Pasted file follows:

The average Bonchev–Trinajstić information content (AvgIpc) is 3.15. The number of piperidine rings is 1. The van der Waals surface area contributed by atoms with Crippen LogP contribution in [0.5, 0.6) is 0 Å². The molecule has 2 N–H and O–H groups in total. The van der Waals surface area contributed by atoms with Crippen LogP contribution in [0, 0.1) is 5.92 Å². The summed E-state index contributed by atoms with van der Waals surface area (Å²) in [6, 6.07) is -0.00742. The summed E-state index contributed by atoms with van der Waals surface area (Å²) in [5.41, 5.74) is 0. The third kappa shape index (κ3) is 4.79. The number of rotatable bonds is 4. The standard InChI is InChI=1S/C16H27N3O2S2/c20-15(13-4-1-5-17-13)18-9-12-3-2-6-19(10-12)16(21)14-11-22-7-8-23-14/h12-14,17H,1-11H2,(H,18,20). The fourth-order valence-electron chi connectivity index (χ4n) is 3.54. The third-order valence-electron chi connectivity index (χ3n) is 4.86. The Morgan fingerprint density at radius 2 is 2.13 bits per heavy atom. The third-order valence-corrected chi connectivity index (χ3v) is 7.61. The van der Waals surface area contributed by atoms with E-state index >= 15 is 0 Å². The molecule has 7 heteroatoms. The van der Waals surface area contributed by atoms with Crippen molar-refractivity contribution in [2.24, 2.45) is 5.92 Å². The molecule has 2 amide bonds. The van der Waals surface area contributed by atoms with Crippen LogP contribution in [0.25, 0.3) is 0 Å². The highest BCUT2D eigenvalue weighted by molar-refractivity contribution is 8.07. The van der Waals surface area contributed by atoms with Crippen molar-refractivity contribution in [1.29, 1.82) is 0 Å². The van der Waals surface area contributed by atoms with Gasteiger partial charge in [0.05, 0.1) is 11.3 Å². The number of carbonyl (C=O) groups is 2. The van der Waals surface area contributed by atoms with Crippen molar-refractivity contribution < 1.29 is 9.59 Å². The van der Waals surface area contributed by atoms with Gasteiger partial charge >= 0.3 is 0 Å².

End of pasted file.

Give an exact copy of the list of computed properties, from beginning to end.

The average Bonchev–Trinajstić information content (AvgIpc) is 3.15. The number of piperidine rings is 1. The van der Waals surface area contributed by atoms with Crippen LogP contribution in [0.5, 0.6) is 0 Å². The molecule has 2 N–H and O–H groups in total. The van der Waals surface area contributed by atoms with Crippen LogP contribution in [0, 0.1) is 5.92 Å². The summed E-state index contributed by atoms with van der Waals surface area (Å²) in [6, 6.07) is -0.00742. The summed E-state index contributed by atoms with van der Waals surface area (Å²) in [5.41, 5.74) is 0. The third kappa shape index (κ3) is 4.79. The number of rotatable bonds is 4. The standard InChI is InChI=1S/C16H27N3O2S2/c20-15(13-4-1-5-17-13)18-9-12-3-2-6-19(10-12)16(21)14-11-22-7-8-23-14/h12-14,17H,1-11H2,(H,18,20). The fourth-order valence-electron chi connectivity index (χ4n) is 3.54. The third-order valence-electron chi connectivity index (χ3n) is 4.86. The Morgan fingerprint density at radius 2 is 2.13 bits per heavy atom. The third-order valence-corrected chi connectivity index (χ3v) is 7.61. The van der Waals surface area contributed by atoms with E-state index >= 15 is 0 Å². The molecule has 7 heteroatoms. The van der Waals surface area contributed by atoms with Crippen molar-refractivity contribution in [2.24, 2.45) is 5.92 Å². The molecule has 2 amide bonds. The van der Waals surface area contributed by atoms with Crippen LogP contribution in [0.25, 0.3) is 0 Å². The highest BCUT2D eigenvalue weighted by molar-refractivity contribution is 8.07. The van der Waals surface area contributed by atoms with Crippen molar-refractivity contribution in [1.29, 1.82) is 0 Å². The van der Waals surface area contributed by atoms with Gasteiger partial charge in [0.05, 0.1) is 11.3 Å². The number of carbonyl (C=O) groups is 2. The van der Waals surface area contributed by atoms with Crippen molar-refractivity contribution < 1.29 is 9.59 Å². The van der Waals surface area contributed by atoms with Gasteiger partial charge >= 0.3 is 0 Å².